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A Bow-ology Lesson: Common Violin, Viola, Cello, and Bass Bowing Terms

Learn these important bowing terms, from arco to tremolo

Chances are you’ve come across many of these essential violin, viola, cello, and bass bowing terms. But what do they really mean? Here’s your first class in bow-ology.

Arco or Arcato: With the bow.

Col legno: This marking instructs that the strings are to be struck with the wood of the bow. You may also see the notation battuta col legno, which means “beaten with the wood.”

Détaché: Playing successive notes using about half of the bow's length, in either down-bow or up-bow alteration, but not staccato (see below).

Legato: Marked with a curved line under and connecting notes, this is a smooth playing style, without any spacing between each change of bow.

Marcato: A sharp, emphasized bow stroke.

Martelé or Martellato: Marked as a small triangle-shaped accent over a note, this instructs the player to bow in a sharp, “hammered” bow stroke.

Further Resources

For further reading: Pocket Manual of Musical Terms (Schirmer Books; $5.95), no string student should be without one. Available in print and Kindle editions.

Pizzicato: Literally meaning “pinched.” Not a bow stroke, but rather a direction to pluck the string with a finger.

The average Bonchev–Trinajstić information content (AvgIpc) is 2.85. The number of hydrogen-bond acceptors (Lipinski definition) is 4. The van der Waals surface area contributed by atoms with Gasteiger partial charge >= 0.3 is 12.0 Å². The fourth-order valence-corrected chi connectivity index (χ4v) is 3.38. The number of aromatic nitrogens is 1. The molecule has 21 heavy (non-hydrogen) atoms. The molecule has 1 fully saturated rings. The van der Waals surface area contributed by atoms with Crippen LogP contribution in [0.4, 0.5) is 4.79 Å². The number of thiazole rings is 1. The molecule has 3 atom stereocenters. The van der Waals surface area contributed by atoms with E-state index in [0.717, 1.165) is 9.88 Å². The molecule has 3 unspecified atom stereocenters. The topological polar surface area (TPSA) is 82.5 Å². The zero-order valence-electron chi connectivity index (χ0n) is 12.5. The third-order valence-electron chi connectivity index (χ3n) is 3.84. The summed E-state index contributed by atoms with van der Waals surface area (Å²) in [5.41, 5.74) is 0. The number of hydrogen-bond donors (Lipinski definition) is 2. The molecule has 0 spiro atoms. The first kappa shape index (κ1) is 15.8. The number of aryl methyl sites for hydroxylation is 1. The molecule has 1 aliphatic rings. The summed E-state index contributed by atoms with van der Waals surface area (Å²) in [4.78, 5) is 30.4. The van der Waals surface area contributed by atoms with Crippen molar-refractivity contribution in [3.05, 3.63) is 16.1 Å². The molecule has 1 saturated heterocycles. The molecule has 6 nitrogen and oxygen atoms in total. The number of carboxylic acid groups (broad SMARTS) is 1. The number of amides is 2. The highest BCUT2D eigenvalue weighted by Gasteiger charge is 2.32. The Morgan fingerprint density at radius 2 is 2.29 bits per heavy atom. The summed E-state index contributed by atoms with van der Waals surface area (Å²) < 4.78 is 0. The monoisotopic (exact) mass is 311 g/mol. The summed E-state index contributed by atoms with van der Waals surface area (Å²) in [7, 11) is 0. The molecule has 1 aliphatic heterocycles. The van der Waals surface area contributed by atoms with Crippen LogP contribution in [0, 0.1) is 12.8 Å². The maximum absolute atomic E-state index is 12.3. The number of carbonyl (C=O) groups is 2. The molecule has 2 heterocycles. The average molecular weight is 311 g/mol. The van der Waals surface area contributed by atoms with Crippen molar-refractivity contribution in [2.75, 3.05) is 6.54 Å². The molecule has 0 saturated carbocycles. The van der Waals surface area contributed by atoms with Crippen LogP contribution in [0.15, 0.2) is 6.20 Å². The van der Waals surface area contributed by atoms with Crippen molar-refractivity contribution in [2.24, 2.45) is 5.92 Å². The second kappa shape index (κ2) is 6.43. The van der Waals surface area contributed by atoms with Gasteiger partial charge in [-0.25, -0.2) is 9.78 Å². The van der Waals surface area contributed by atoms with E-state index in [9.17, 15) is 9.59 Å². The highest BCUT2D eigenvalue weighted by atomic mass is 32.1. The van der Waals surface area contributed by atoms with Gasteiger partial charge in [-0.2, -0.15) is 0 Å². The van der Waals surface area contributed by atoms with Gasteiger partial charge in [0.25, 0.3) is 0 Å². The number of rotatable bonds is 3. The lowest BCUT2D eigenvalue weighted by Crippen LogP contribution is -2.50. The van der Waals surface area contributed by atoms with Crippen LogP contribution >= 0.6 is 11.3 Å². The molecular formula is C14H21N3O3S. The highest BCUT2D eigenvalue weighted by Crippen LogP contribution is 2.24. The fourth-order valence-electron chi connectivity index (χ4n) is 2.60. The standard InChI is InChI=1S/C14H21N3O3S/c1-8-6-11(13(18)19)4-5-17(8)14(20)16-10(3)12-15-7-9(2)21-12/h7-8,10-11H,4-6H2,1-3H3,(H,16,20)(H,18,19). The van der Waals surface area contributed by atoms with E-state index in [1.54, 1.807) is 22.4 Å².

Ricochet or Jeté: A down-bow stroke achieved by bouncing the upper third of the bow on a string, creating a controlled rebound effect of rapid, repeating notes.

Saltato: A “springing bow.” This effect is created by employing a thrown staccato in the upper half of bow, usually on the down-bow.

Sautillé: A fast bowing that takes advantage of the springiness in the middle of the bow. Sautillé uses a rapid bouncing a short section of the bow, half-on and half-off the string.

Son filé: A sustained tone.

Further Resources

Looking for tips on violin and/or viola bowing fundamentals? Check out the Strings Guide: Improve Your Bowing Technique, Complete Edition.

Spiccato: A style of staccato, played with a light, controlled bouncing movement of the bow.

Staccato: Detached and separate playing style with a sharp, percussive bow attack. In music notation, a small dot under or over the notehead indicates the note is to be played staccato.

Sul ponticello: Playing near the bridge (and effect that creates a glassy, other-worldly tone).

Sul tasto (also Flautando): Playing near or over the end of the fingerboard to create a hazy, “fluty” sound.

Tremolo: A very rapid alteration of down- and up-bows to create a trembling effect; a bow stroke achieved with a very relaxed, flexible wrist.

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